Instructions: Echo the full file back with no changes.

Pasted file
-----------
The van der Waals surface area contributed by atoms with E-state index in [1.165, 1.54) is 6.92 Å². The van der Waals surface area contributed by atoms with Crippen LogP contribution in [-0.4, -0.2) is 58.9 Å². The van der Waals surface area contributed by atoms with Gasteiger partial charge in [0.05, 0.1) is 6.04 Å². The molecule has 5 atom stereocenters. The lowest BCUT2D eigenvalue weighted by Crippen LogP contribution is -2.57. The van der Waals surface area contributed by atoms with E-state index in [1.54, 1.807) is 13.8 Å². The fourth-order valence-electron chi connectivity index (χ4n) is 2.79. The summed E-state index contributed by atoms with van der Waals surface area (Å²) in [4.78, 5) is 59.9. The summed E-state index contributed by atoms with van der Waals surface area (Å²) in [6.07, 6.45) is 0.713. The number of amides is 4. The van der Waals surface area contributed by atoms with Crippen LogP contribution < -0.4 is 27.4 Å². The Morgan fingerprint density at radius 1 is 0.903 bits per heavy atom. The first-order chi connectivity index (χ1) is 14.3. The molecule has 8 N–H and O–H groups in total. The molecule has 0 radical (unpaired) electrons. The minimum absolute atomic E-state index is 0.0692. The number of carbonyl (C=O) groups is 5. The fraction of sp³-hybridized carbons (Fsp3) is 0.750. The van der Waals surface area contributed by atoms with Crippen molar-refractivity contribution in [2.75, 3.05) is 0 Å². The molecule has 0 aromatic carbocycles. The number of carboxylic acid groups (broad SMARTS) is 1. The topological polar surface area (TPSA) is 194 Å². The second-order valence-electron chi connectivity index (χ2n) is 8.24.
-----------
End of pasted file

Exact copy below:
The van der Waals surface area contributed by atoms with E-state index in [1.165, 1.54) is 6.92 Å². The van der Waals surface area contributed by atoms with Crippen LogP contribution in [-0.4, -0.2) is 58.9 Å². The van der Waals surface area contributed by atoms with Gasteiger partial charge in [0.05, 0.1) is 6.04 Å². The molecule has 5 atom stereocenters. The lowest BCUT2D eigenvalue weighted by Crippen LogP contribution is -2.57. The van der Waals surface area contributed by atoms with E-state index in [1.54, 1.807) is 13.8 Å². The fourth-order valence-electron chi connectivity index (χ4n) is 2.79. The summed E-state index contributed by atoms with van der Waals surface area (Å²) in [4.78, 5) is 59.9. The summed E-state index contributed by atoms with van der Waals surface area (Å²) in [6.07, 6.45) is 0.713. The number of amides is 4. The van der Waals surface area contributed by atoms with Crippen LogP contribution < -0.4 is 27.4 Å². The Morgan fingerprint density at radius 1 is 0.903 bits per heavy atom. The first-order chi connectivity index (χ1) is 14.3. The molecule has 8 N–H and O–H groups in total. The molecule has 0 radical (unpaired) electrons. The minimum absolute atomic E-state index is 0.0692. The number of carbonyl (C=O) groups is 5. The fraction of sp³-hybridized carbons (Fsp3) is 0.750. The van der Waals surface area contributed by atoms with Crippen molar-refractivity contribution in [2.75, 3.05) is 0 Å². The molecule has 0 aromatic carbocycles. The number of carboxylic acid groups (broad SMARTS) is 1. The topological polar surface area (TPSA) is 194 Å². The second-order valence-electron chi connectivity index (χ2n) is 8.24.